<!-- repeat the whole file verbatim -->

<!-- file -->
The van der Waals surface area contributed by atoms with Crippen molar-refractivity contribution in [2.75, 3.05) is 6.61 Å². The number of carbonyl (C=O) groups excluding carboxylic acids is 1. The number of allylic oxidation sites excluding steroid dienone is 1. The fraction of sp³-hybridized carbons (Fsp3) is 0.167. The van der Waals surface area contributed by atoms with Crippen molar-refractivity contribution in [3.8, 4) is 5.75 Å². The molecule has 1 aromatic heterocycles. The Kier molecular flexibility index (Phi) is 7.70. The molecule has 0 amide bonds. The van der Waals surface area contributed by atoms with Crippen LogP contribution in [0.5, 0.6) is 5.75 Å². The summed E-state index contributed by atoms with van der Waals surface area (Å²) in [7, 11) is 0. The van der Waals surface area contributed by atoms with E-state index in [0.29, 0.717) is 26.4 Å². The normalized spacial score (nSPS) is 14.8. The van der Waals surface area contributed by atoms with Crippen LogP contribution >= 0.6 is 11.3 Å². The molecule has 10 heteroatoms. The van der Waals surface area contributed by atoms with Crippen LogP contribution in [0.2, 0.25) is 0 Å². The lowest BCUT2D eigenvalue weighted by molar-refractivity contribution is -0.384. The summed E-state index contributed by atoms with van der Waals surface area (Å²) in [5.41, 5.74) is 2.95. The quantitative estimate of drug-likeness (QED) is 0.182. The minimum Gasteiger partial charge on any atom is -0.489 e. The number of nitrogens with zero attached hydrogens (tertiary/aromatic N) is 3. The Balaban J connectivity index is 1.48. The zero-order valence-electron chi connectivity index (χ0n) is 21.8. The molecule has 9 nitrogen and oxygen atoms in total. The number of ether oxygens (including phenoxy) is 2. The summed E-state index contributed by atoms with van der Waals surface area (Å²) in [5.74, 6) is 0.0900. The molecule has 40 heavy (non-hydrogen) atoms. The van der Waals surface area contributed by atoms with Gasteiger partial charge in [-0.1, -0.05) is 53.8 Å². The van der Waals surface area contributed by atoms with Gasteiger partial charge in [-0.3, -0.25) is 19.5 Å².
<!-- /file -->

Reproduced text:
The van der Waals surface area contributed by atoms with Crippen molar-refractivity contribution in [2.75, 3.05) is 6.61 Å². The number of carbonyl (C=O) groups excluding carboxylic acids is 1. The number of allylic oxidation sites excluding steroid dienone is 1. The fraction of sp³-hybridized carbons (Fsp3) is 0.167. The van der Waals surface area contributed by atoms with Crippen molar-refractivity contribution in [3.8, 4) is 5.75 Å². The molecule has 1 aromatic heterocycles. The Kier molecular flexibility index (Phi) is 7.70. The molecule has 0 amide bonds. The van der Waals surface area contributed by atoms with Crippen LogP contribution in [0.5, 0.6) is 5.75 Å². The summed E-state index contributed by atoms with van der Waals surface area (Å²) in [7, 11) is 0. The van der Waals surface area contributed by atoms with E-state index in [0.29, 0.717) is 26.4 Å². The normalized spacial score (nSPS) is 14.8. The van der Waals surface area contributed by atoms with Crippen LogP contribution >= 0.6 is 11.3 Å². The molecule has 10 heteroatoms. The van der Waals surface area contributed by atoms with Crippen LogP contribution in [0.2, 0.25) is 0 Å². The lowest BCUT2D eigenvalue weighted by molar-refractivity contribution is -0.384. The summed E-state index contributed by atoms with van der Waals surface area (Å²) in [5.41, 5.74) is 2.95. The quantitative estimate of drug-likeness (QED) is 0.182. The minimum Gasteiger partial charge on any atom is -0.489 e. The number of nitrogens with zero attached hydrogens (tertiary/aromatic N) is 3. The Balaban J connectivity index is 1.48. The zero-order valence-electron chi connectivity index (χ0n) is 21.8. The molecule has 9 nitrogen and oxygen atoms in total. The number of ether oxygens (including phenoxy) is 2. The summed E-state index contributed by atoms with van der Waals surface area (Å²) in [5.74, 6) is 0.0900. The molecule has 40 heavy (non-hydrogen) atoms. The van der Waals surface area contributed by atoms with Gasteiger partial charge in [-0.1, -0.05) is 53.8 Å². The van der Waals surface area contributed by atoms with Gasteiger partial charge in [-0.3, -0.25) is 19.5 Å².